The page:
Fritz Kraemer's Visions for a World 3.0 - Power & Reconciliation discussed by a NATO General and Archbishop
Dr Hubertus Hoffmann presented his new book about his mentor for 25 years "True Keeper of the Holy Flame. The Legacy of Pentagon Strategist and Mentor Dr Fritz Kraemer" (see www.worldsecuritynetwork.com/fritzkraemer for details) during a round table discussion in Munich, Germany. The CSU (Christian Social Union) Foreign Affairs Committee had been invited, together with the WSN, to a round table discussion.
WSN President and author Dr Hubertus Hoffmann, Archbishop Prof. Alfons Nossol, NATO general ret. Dr Klaus Naumann and Munich Security Conferences press spokesman and moderator Oliver Rolofs (from left) discussed in Munich press club: "A fresh World 3.0 approach should start by integrating the ideas of Pentagon Strategist Dr Fritz Kraemer. Most importantly, a responsibility- elite has to be promoted in all countries, especially in the Arab world, taking responsibility for the values of the UN Charter. A better foreign and defense policy called World 3.0 depends on sufficient defense capabilities as, without them, the core would lack the shell and the forces of progress would be naked. A double strategy must integrate the soft factors of peace-making into a tailored strategy for peace and liberty."
General (Ret.) Dr Klaus Naumann, Chief of Staff at the Bundeswehr from 1991 to 1996 and later the Chairman of the NATO Military Committee from 1996 to 1999, represented the element of power, while Archbishop Prof. Alfons Nossol from Oppeln/Opole in Poland symbolized the elements of reconciliation and soft power.
The discussion, by invitation of Dr Benedikt Franke from the CSU, who as well serves as Vice President of WSN, included Dr Hubertus Hoffmann, the Founder and President of the World Security Network Foundation, which is promoting a balanced double strategy of power and reconciliation, hard and soft factors of peacemaking in a fresh foreign policy called "World 3.0".
At the discussion, Dr Hoffmann presented his new book on Fritz Kraemer, his mentor for 25 years, which is for sale now for only USD 29.90 via www.worldsecuritynetwork.com/fritzkraemer as print and e-book and via Amazon.
The discussion was anchored around Fritz Kraemer's demand for the maintenance of, and demand for, physical strength within global politics ("No provocative weakness!") and his promotion of a global responsible elite.
General Naumann provided the audience with an example of how striking conflicts can occur between an approach predominately based on diplomatic dialogue – which is increasingly becoming the only approach "marketable" within Western and especially European democracies – and the necessity of political action based on physical power: "When I negotiated with Slobodan Milosevic in 1998, the dictator stated that he wants to achieve a final solution for Kosovo." Being confronted with a powerful man willing and able to use military force to realize his goals, obviously referring to the historic genocides executed on the European continent, Naumann concluded: "Reconciliation with such a man is an impossible mission, in these cases only power can protect human dignity." With regard to current developments, the Arabellion provides a contemporary example of threats to Western civilizations resulting from this dichotomy of approaches. Since the Arabellion, the southern coast of the Mediterranean Sea neighboring the European continent is "on fire", told the general. But with 70 percent of the population thinking that social security is more important than liberty, support for defense and concrete security measures in Germany is low. The focus of Berlin's government on soft power and promoting increasing arms export rather than providing direct support by armed troops could lead to a declining influence of Germany in international affairs, according to Naumann.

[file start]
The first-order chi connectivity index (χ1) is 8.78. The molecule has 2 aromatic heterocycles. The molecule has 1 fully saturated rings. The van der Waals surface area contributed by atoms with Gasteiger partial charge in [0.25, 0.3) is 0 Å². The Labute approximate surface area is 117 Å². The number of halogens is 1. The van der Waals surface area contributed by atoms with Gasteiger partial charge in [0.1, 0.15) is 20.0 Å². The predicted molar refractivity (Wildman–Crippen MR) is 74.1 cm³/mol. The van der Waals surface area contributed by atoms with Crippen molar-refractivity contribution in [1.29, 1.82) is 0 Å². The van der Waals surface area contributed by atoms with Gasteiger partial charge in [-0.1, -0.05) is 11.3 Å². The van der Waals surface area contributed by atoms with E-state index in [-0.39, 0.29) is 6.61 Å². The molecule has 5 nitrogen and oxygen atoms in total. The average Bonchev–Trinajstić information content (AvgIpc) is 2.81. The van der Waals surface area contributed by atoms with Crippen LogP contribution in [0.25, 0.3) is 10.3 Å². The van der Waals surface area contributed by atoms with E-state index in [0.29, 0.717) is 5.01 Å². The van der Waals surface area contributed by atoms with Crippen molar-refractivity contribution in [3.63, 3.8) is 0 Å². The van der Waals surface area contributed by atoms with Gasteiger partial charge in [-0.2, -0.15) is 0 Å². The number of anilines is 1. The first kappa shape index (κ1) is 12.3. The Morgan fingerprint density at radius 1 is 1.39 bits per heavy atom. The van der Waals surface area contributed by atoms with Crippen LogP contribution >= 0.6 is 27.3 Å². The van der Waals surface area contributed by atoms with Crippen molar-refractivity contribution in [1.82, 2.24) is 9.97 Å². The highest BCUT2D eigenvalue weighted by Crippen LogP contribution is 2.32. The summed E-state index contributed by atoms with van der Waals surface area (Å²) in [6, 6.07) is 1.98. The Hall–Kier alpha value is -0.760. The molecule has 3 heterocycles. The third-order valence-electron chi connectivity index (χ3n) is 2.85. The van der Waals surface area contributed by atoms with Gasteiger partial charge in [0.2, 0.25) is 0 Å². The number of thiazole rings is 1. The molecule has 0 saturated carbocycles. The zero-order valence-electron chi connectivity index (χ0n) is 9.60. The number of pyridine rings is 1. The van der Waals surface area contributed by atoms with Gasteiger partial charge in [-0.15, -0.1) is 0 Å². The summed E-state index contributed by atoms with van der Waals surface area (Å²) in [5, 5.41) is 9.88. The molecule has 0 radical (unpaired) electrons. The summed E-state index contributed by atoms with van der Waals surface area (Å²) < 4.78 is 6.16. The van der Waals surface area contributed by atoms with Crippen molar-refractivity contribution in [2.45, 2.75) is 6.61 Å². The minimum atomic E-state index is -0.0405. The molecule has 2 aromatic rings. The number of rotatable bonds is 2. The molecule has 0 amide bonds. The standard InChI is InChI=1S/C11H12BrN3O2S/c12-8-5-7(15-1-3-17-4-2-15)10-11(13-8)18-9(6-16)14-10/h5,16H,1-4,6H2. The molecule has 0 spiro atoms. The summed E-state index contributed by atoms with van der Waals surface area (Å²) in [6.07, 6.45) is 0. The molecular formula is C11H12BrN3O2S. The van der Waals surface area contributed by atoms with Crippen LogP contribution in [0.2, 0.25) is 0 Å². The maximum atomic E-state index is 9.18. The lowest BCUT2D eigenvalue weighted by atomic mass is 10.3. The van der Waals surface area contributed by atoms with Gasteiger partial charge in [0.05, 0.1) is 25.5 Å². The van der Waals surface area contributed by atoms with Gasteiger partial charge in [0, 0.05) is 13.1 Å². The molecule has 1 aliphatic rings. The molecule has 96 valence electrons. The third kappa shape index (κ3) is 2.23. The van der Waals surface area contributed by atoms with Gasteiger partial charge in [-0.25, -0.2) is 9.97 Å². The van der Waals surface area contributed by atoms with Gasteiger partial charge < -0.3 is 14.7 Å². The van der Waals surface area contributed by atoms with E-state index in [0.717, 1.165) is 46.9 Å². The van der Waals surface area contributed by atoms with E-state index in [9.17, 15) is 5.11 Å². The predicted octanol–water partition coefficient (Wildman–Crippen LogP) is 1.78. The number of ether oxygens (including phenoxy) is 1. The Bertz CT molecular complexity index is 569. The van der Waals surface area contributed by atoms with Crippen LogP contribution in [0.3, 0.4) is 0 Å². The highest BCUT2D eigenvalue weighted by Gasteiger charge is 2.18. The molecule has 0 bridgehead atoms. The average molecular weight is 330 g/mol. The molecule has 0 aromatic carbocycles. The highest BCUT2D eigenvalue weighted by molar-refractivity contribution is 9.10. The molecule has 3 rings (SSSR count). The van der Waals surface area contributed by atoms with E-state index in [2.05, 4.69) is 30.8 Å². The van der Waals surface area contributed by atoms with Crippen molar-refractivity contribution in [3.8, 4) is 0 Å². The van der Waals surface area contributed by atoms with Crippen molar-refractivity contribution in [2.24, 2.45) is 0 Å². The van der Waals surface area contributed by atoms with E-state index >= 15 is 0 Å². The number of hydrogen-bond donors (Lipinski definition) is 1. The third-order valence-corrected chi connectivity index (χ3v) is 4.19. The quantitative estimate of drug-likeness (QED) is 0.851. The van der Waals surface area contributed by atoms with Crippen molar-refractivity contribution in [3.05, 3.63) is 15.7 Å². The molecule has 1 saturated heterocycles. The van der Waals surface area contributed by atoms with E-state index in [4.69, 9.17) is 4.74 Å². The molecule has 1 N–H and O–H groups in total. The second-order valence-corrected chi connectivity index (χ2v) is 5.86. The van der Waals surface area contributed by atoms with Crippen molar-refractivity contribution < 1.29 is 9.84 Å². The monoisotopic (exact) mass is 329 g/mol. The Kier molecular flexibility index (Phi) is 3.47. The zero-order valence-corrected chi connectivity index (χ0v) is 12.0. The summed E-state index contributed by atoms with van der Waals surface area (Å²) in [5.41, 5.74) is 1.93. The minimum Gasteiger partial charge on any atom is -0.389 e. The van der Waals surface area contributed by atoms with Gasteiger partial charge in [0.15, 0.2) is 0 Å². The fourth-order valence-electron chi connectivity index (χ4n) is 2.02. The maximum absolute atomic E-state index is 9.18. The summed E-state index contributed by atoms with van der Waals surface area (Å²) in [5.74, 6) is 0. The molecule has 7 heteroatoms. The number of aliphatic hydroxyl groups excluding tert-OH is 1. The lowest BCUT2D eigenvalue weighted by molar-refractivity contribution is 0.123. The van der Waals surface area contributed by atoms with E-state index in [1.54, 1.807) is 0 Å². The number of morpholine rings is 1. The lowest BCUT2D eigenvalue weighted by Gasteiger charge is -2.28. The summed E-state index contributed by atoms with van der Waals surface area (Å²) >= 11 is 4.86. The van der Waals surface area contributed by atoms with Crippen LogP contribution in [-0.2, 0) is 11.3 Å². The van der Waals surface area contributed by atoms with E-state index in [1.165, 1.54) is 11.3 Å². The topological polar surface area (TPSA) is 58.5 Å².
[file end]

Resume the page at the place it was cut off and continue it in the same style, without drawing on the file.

Archbishop Nossol described an example of successful utilization of soft power actualized by his famous "Versöhnungsgottesdienst" – a reconciliation mass in Gut Kreisau in Poland with German Chancellor Helmut Kohl and the first non-communist Polish premier Tadeusz Mazowiecki in 1989. The corresponding dialogue between the Polish and the Germans being "a catalyst for a new friendship and reconciliation of both countries as well as respect for the German minority in Upper Silesia". He elaborated, "Each policy must have a soul. We need a civilization of love and true reconciliation. Through dialogue we can turn enemies into opponents and opponents into friends. We have to understand that being different is not being a stranger but an enormous enrichment of society. Only for the defense of peace and dignity is the use of force morally allowed." Alfons Nossol promotes "living tolerance by accepting differences" to protect and develop human dignity with a mindset of "a thinking heart and a loving mind".